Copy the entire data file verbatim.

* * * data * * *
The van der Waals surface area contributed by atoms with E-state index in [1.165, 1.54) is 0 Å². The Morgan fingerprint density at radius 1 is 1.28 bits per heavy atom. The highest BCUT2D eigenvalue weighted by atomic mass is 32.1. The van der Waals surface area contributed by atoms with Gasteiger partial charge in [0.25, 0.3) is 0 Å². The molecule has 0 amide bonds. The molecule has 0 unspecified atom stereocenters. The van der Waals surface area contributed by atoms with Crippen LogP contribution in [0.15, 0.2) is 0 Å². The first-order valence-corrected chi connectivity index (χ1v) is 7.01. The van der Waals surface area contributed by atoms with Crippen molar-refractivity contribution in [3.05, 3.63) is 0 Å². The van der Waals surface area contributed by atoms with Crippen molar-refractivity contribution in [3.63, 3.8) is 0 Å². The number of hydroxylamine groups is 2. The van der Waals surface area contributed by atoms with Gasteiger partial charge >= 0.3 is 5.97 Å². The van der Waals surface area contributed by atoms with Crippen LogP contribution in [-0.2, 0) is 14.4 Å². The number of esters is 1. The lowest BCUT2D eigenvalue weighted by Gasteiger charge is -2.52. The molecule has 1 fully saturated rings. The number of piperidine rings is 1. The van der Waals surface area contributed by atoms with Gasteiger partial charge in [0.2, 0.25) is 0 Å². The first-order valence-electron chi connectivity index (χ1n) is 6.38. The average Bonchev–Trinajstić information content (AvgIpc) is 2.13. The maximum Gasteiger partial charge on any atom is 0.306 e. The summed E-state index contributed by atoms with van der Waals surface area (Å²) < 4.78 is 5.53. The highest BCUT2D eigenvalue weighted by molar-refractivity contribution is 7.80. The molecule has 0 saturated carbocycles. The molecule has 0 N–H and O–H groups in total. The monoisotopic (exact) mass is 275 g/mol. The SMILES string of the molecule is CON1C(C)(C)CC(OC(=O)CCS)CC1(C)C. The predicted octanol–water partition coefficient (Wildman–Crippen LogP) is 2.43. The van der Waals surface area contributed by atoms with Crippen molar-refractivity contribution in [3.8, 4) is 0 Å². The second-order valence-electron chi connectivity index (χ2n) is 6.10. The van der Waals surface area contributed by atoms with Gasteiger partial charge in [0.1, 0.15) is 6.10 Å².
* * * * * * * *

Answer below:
The van der Waals surface area contributed by atoms with E-state index in [1.165, 1.54) is 0 Å². The Morgan fingerprint density at radius 1 is 1.28 bits per heavy atom. The highest BCUT2D eigenvalue weighted by atomic mass is 32.1. The van der Waals surface area contributed by atoms with Gasteiger partial charge in [0.25, 0.3) is 0 Å². The molecule has 0 amide bonds. The molecule has 0 unspecified atom stereocenters. The van der Waals surface area contributed by atoms with Crippen LogP contribution in [0.15, 0.2) is 0 Å². The first-order valence-corrected chi connectivity index (χ1v) is 7.01. The van der Waals surface area contributed by atoms with Crippen molar-refractivity contribution in [3.05, 3.63) is 0 Å². The van der Waals surface area contributed by atoms with Crippen molar-refractivity contribution in [3.63, 3.8) is 0 Å². The number of hydroxylamine groups is 2. The van der Waals surface area contributed by atoms with Gasteiger partial charge >= 0.3 is 5.97 Å². The van der Waals surface area contributed by atoms with Crippen LogP contribution in [-0.2, 0) is 14.4 Å². The number of esters is 1. The lowest BCUT2D eigenvalue weighted by Gasteiger charge is -2.52. The molecule has 1 fully saturated rings. The number of piperidine rings is 1. The van der Waals surface area contributed by atoms with Gasteiger partial charge in [0.2, 0.25) is 0 Å². The first-order valence-electron chi connectivity index (χ1n) is 6.38. The average Bonchev–Trinajstić information content (AvgIpc) is 2.13. The maximum Gasteiger partial charge on any atom is 0.306 e. The summed E-state index contributed by atoms with van der Waals surface area (Å²) < 4.78 is 5.53. The highest BCUT2D eigenvalue weighted by molar-refractivity contribution is 7.80. The molecule has 0 saturated carbocycles. The molecule has 0 N–H and O–H groups in total. The monoisotopic (exact) mass is 275 g/mol. The SMILES string of the molecule is CON1C(C)(C)CC(OC(=O)CCS)CC1(C)C. The predicted octanol–water partition coefficient (Wildman–Crippen LogP) is 2.43. The van der Waals surface area contributed by atoms with Crippen molar-refractivity contribution in [3.8, 4) is 0 Å². The second-order valence-electron chi connectivity index (χ2n) is 6.10. The van der Waals surface area contributed by atoms with Gasteiger partial charge in [0.1, 0.15) is 6.10 Å².